With Canada is the midst of a devastating third wave of the COVID-19 virus, it was announced this week that for the second year in a row, the Canadian Grand Prix would be cancelled. The decision to cancel the race comes amid rising health concerns by Canadian officials in Montreal.
The race, scheduled to take place at the Circuit Gilles Villeneuve on June 13th, was also cancelled last year as the pandemic took hold on the country. The announcement, which was made via a virtual news conference by Economy Minister Pierre Fitzgibbon, stated,
“It was done jointly, we obviously were attentive to public health in Montreal, who expressed some concerns, same thing with public health in Quebec and Canada, so we decided as a government it was the best decision to be taken, to cancel the Formula One race.”
In response to the announcement, and the travel restrictions imposed in Canada that would not be possible to meet, F1 officials announced the race would be held in Istanbul, Turkey. However, when making the announcement, Canadian health officials stated that the race would return next season. In addition, it was reported tat an agreement has been made that will extend the Canadian GP remain in Montreal until 2031.
While the extra two year extension to the original contract is good news for Montreal, it comes at the cost of $25 million to host the event. This is an increase of $6 million that was expected to be paid for 2021. However, the three-day event generates an estimated $100 million in added economic benefits, let alone $10 million for the province of Quebec.
In addition to the two year extension, Quebec and Ottawa have agreed both to invest $5.5 million to promote the event to help increase tourist interest once safe to do so. To help the country reach that point, Federal Economic Development Minister Melanie Joly, said the country is in the middle of an aggressive vaccination campaign.
“We’ll be one of the first ones in the world to be able to have international tourists here in our country and we’ll be able to sell the fact we are a healthy and secure place to visit.”
The formal decision to cancel came about after Montreal and its health care professionals expressed concerns relating to the current state of the pandemic in Quebec. While the public health director stated that a formal request was not made by her department, the cancellation means one less thing for health officials to manage. The Canadian Grand Prix’s promotor, Francois Dumontier, has mixed feelings about the cancellation of this years race, In response to the announcement, Dumontier stated,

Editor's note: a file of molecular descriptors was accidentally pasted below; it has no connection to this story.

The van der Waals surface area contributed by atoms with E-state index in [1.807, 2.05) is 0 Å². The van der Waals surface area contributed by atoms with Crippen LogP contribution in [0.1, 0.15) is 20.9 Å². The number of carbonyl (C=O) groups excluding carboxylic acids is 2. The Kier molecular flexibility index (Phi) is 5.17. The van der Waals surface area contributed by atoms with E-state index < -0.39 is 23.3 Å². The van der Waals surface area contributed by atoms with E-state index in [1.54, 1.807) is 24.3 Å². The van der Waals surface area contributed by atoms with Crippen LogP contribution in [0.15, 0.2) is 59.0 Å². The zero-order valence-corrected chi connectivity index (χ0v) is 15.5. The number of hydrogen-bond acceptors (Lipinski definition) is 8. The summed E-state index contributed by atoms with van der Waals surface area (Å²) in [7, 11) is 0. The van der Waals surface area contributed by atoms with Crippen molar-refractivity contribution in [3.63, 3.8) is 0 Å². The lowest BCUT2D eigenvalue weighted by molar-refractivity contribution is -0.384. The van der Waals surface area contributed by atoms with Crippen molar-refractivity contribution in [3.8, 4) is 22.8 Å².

“I understand the news, and I accept it, but you understand that I still have mixed feelings. I am disappointed with the cancellation for my team, for the many volunteers and all the stakeholders who make it so successful.”
In addition, Dumontier stated he was pleased to see the current contract was extended two years to make up for the impact the cancellations have had to the event and the city of Montreal. Adding to his comments, Dumontier said,
“I think that we’ve got enough time in front of us to put up the event. By September or October, most Canadians will be vaccinated so if we can start working at that moment, we’ll be in good shape and no problem to prepare for next June.”
The Canadian Grand Prix has been a fixture on the F1 schedule since 1967 and prior to 2009’s cancellation over broadcasting rights, the race has been held every year since. In other F1 news, the governing body of Formula 1 announced he would begin debuting sprint qualifying races at three of its grand prix events.
The sprint qualifying races, expected to be held on Saturdays, will be at least 100 kilometers and will replace the days usual qualifying session for the following days F1 race. Two of the three races will be at European venues, while the other will be held at a non-European event. FIA president Jean Todt, while speaking about the announcement stated,
“I am pleased to see that Formula One is seeking new ways to engage with its fans and enlarge the spectacle of a race weekend through the concept of sprint qualifying.”
The change will be good news for punters looking to gain an advantage with Canadian bookmakers as qualifying sessions for those races will move to Friday. It will also mean a reduction in time teams have top prepare their cars for the tracks and that could mean a change in the usual top three finishers.